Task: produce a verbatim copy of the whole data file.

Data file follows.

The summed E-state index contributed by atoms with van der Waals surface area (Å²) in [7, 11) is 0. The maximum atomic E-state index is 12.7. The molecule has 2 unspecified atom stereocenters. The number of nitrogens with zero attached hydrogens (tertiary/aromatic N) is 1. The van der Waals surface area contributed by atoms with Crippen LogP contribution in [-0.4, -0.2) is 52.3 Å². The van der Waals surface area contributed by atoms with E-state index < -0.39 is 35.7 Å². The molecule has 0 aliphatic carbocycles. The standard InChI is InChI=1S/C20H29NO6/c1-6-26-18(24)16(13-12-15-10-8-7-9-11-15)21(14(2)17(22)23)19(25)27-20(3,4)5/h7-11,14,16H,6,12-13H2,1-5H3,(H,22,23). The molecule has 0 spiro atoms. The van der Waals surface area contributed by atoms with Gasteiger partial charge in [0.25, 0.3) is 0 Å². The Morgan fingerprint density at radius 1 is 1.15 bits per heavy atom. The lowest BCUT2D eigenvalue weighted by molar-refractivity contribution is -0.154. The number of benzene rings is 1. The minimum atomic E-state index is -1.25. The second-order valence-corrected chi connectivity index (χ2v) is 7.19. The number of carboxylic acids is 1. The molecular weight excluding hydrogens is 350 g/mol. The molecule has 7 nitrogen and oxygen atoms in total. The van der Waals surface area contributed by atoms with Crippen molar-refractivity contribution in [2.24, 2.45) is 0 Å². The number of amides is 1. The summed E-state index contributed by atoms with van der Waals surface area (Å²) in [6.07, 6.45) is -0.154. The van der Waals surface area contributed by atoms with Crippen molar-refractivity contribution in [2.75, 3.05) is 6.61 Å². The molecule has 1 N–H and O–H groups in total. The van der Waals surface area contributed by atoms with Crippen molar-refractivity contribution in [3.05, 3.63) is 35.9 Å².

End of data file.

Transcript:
The summed E-state index contributed by atoms with van der Waals surface area (Å²) in [7, 11) is 0. The maximum atomic E-state index is 12.7. The molecule has 2 unspecified atom stereocenters. The number of nitrogens with zero attached hydrogens (tertiary/aromatic N) is 1. The van der Waals surface area contributed by atoms with Crippen LogP contribution in [-0.4, -0.2) is 52.3 Å². The van der Waals surface area contributed by atoms with E-state index < -0.39 is 35.7 Å². The molecule has 0 aliphatic carbocycles. The standard InChI is InChI=1S/C20H29NO6/c1-6-26-18(24)16(13-12-15-10-8-7-9-11-15)21(14(2)17(22)23)19(25)27-20(3,4)5/h7-11,14,16H,6,12-13H2,1-5H3,(H,22,23). The molecule has 0 spiro atoms. The van der Waals surface area contributed by atoms with Gasteiger partial charge in [0.25, 0.3) is 0 Å². The Morgan fingerprint density at radius 1 is 1.15 bits per heavy atom. The lowest BCUT2D eigenvalue weighted by molar-refractivity contribution is -0.154. The number of benzene rings is 1. The minimum atomic E-state index is -1.25. The second-order valence-corrected chi connectivity index (χ2v) is 7.19. The number of carboxylic acids is 1. The molecular weight excluding hydrogens is 350 g/mol. The molecule has 7 nitrogen and oxygen atoms in total. The van der Waals surface area contributed by atoms with Crippen molar-refractivity contribution in [2.24, 2.45) is 0 Å². The number of amides is 1. The summed E-state index contributed by atoms with van der Waals surface area (Å²) in [6.07, 6.45) is -0.154. The van der Waals surface area contributed by atoms with Crippen molar-refractivity contribution in [2.75, 3.05) is 6.61 Å². The molecule has 1 N–H and O–H groups in total. The van der Waals surface area contributed by atoms with Crippen molar-refractivity contribution in [3.05, 3.63) is 35.9 Å².